On December 31, 2017, my grandmother passed away. She had 92 years of life and experience. She lived through prohibition, The Great Depression, World War II (and many others), the birth of rock ‘n’ roll, the Civil Rights Movement, the feminist movement of the 1960’s, the birth of modern technology and so much more. She was able to watch the world change drastically through her many years of life. And oh, the stories I am sure she had.
When I started this project, I asked my mother to get my grandma thinking about her piece of advice. Unfortunately, I never got to ask her myself. This piece of blog advise is something I suppose she is passing on to me postmortem. Ask questions and listen to stories. Hidden within those stories you will learn about history through people who have witnessed it first hand, you will be provided with gems of advice and you will have something to hold on to when that person is gone. I am somewhat ashamed to admit that I did not ask enough questions and I did not listen to enough stories. As with so many things in life, we take them for granted and only truly realize what we have after it has left us.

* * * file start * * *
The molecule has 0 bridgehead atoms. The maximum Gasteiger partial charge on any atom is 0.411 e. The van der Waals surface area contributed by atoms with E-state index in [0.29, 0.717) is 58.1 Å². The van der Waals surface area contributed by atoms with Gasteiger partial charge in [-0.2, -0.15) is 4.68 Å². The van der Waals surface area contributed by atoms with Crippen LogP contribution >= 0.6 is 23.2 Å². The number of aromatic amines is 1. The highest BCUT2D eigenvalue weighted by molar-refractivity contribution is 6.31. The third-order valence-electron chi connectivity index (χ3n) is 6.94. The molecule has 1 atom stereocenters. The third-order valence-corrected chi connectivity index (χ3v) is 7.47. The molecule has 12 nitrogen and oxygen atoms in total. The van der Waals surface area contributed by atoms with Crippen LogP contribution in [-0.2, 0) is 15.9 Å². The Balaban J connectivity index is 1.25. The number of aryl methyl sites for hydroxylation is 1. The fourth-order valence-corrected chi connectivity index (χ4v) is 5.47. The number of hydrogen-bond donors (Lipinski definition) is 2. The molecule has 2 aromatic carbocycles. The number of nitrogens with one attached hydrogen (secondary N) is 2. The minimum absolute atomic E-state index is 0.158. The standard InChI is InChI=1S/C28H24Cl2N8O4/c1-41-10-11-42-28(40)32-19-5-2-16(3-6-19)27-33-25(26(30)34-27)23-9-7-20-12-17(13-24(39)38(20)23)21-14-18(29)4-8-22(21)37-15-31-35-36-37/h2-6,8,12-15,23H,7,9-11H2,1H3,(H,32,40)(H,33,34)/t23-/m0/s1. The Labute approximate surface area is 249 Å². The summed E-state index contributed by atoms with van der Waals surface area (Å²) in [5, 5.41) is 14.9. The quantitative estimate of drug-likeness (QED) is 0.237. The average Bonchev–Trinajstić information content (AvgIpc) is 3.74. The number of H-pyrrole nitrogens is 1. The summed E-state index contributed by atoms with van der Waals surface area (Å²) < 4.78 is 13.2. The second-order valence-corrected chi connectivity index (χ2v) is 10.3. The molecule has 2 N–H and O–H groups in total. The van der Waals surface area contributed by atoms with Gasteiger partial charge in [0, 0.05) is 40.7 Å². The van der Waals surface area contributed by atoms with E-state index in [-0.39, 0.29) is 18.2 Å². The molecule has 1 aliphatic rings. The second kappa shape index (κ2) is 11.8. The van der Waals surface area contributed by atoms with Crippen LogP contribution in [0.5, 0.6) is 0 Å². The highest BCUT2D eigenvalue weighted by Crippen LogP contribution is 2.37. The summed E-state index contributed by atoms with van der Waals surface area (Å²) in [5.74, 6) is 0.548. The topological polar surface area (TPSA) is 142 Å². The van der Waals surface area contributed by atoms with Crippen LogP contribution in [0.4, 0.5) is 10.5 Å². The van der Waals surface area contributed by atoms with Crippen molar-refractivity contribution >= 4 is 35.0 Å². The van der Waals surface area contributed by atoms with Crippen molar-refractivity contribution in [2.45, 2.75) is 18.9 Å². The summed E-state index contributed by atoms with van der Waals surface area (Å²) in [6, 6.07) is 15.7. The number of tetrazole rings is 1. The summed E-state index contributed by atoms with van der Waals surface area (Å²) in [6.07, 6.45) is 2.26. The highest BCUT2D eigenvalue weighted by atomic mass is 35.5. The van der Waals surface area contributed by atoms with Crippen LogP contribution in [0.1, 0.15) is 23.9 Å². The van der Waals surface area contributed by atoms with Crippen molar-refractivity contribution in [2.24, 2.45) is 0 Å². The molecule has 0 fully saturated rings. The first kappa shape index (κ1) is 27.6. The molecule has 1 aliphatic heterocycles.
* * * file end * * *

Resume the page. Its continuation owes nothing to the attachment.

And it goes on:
So while this post will be short, I believe the message is strong. Sit and talk to those who are special to you in your life. Few things, if any, last longer than a story, longer than a memory. Write these down, so when you begin to forget you can look back and when you are gone these stories can continue. If you are lucky enough to still have your parents, grandparents, aunts and uncles ask them questions. If you are parents, grandparents, aunts and uncles write your stories down. Nothing is insignificant, it is a glimpse back to your life before what is now. Something to cherish, learn from, laugh about and hold on to.
Grandma, I am sorry I did not ask more questions and listen more carefully. Despite this, I do have some of your stories with me and I am lucky enough to still be able to hear the stories that you have passed to others.
“I wish I had realized that family history is a perishable commodity. It disappears with time, as memories fade, and as loved ones pass on. I wish I had known that the most important aspect of family history is preserving a record of the present for the future.” -Guy Black
And one of my favorite quotes from The Doctor.
We’re all stories in the end. Just make it a good one, eh? -Steven Moffat
This is Thirty.